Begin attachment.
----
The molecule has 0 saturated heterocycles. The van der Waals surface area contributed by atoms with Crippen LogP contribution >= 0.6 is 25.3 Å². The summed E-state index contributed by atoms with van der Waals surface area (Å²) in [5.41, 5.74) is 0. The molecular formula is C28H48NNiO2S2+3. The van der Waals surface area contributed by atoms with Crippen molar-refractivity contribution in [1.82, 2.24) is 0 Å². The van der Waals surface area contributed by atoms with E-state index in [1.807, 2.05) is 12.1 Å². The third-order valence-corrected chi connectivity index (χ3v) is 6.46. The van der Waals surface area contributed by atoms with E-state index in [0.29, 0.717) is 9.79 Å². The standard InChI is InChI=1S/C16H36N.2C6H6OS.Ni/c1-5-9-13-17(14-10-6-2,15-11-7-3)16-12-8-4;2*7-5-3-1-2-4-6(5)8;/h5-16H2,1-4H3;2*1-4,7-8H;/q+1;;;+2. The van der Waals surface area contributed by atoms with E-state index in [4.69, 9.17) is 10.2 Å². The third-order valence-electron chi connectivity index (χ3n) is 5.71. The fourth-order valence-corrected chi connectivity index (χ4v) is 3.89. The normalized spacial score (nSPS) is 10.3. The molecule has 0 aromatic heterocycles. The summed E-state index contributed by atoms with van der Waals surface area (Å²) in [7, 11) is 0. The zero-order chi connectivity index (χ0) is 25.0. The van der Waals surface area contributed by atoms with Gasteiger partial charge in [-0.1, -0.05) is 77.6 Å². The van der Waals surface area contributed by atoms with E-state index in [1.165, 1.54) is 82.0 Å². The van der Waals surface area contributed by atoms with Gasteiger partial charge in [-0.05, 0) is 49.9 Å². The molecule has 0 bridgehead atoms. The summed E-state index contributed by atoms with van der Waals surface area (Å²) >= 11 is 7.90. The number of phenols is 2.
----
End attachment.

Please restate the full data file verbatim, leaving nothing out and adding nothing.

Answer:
The molecule has 0 saturated heterocycles. The van der Waals surface area contributed by atoms with Crippen LogP contribution >= 0.6 is 25.3 Å². The summed E-state index contributed by atoms with van der Waals surface area (Å²) in [5.41, 5.74) is 0. The molecular formula is C28H48NNiO2S2+3. The van der Waals surface area contributed by atoms with Crippen molar-refractivity contribution in [1.82, 2.24) is 0 Å². The van der Waals surface area contributed by atoms with E-state index in [1.807, 2.05) is 12.1 Å². The third-order valence-corrected chi connectivity index (χ3v) is 6.46. The van der Waals surface area contributed by atoms with E-state index in [0.29, 0.717) is 9.79 Å². The standard InChI is InChI=1S/C16H36N.2C6H6OS.Ni/c1-5-9-13-17(14-10-6-2,15-11-7-3)16-12-8-4;2*7-5-3-1-2-4-6(5)8;/h5-16H2,1-4H3;2*1-4,7-8H;/q+1;;;+2. The van der Waals surface area contributed by atoms with E-state index in [4.69, 9.17) is 10.2 Å². The third-order valence-electron chi connectivity index (χ3n) is 5.71. The fourth-order valence-corrected chi connectivity index (χ4v) is 3.89. The normalized spacial score (nSPS) is 10.3. The molecule has 0 aromatic heterocycles. The summed E-state index contributed by atoms with van der Waals surface area (Å²) in [7, 11) is 0. The zero-order chi connectivity index (χ0) is 25.0. The van der Waals surface area contributed by atoms with Gasteiger partial charge in [-0.1, -0.05) is 77.6 Å². The van der Waals surface area contributed by atoms with E-state index in [1.165, 1.54) is 82.0 Å². The van der Waals surface area contributed by atoms with Gasteiger partial charge in [-0.05, 0) is 49.9 Å². The molecule has 0 bridgehead atoms. The summed E-state index contributed by atoms with van der Waals surface area (Å²) >= 11 is 7.90. The number of phenols is 2.